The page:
Whether at semiconductor giant Intel or retailer Gap Inc., companies across disparate industries are increasingly working to incorporate artificial intelligence into their operations. But one of the potential pain points is how to scale an A.I. project from the idea and gestation period to a full-fledged integration in the business.
To help prevent hitches, Sundari Mitra, chief incubation officer, corporate vice president, and general manager of the emerging growth and incubation (EGI) group at Intel, believes that “if we start doing everything too big of a scale right from the get go, it doesn’t work,” she told the audience at Fortune‘s Brainstorm A.I. conference in Boston on Tuesday. So with A.I. projects, “the strategy we’re using is: go small, go really fast, but connect them up.”
At Intel, Mitra explained, leaders are able to get those ideas from incubation to integration by allowing engineers to have assignments, approved by their manager, to work on projects for typically 12 weeks at a time—funded by Intel’s incubation team. After that, they “figure out how can we roll it into the right business unit so that it’s going to be successful,” she said.
Ray Bajaj, the senior vice president and chief technology officer of Cardinal Health, noted that “for us, we don’t look at [it] as big or small—we look at the strategic focus areas of the organization” and how A.I. can be leveraged to support those. At Cardinal Health, that includes areas like managing the company’s supply chain (a theme that came up often at the conference) and improving patient outcomes with medication adherence and chronic-care management.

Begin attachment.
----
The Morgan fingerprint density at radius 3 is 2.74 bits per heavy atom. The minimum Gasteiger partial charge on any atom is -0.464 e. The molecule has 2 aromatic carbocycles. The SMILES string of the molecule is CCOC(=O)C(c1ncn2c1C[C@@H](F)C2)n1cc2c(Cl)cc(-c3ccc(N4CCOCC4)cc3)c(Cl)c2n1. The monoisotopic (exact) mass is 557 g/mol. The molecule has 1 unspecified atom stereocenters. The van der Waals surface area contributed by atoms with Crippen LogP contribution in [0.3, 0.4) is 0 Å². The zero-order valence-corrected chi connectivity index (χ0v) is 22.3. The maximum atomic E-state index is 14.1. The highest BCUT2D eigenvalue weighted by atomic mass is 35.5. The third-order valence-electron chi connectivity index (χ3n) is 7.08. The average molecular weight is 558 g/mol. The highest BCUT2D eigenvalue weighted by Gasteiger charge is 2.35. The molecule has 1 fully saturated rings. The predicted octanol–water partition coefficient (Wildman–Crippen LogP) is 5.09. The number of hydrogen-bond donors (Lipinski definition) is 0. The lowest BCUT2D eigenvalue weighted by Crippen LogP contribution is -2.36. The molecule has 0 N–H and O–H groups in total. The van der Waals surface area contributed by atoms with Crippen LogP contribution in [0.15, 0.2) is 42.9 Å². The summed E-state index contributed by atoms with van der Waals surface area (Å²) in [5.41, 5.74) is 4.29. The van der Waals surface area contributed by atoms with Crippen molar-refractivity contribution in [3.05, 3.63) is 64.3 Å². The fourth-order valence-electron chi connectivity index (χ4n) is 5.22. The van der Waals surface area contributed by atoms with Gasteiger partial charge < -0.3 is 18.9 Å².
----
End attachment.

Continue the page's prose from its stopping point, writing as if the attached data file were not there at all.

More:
“The biggest stumbling block” in scaling up from proof-of-concept to integration, according to Vimal Kohli, the head of data science and analytics at Gap, is a lack of clarity around the reason for a project. “What’s the purpose?”
In that sense, thinking about projects fitting into a bigger goal is also something Kohli believes is important. “We’re trying to get away from initiatives that are episodic and individual. We’re trying to go after larger outcomes” to grow the business, and “the ideas fit into those long term goals,” he said. At Gap, that could include projects like working to reduce return rates from online shopping by addressing issues with sizing charts and fit.
Whether on a big or small project, Tony Kreager, the vice president of data engineering and data science at FedEx Dataworks, has a very particular method for getting something across the finish line. “Our framework for delivery is six days, six weeks, and six months,” he said. “Within six days, we normally have within our experimentation environment some form of output somebody can touch and feel.” Once the relevant business unit has been able to examine the idea, he said, “they’re immediately giving us feedback within six days, and it’s ugly, I’m not gonna lie.”
But within six weeks, Kreager continued, “we’re deciding whether we’re going to actually build out the hardened infrastructure to do it at scale,” and within six months, they’ve built out product teams and are working to deploy it in the business.
Key to Kreager’s strategy is to give things a chance—at least for a little while. He said he and his colleagues almost never say “no” to an idea “until after the six-day period that proves it’s showing no promises, or the cost to do it will be too high,” he said. “We don’t kill innovation at all until six days of trying it.”
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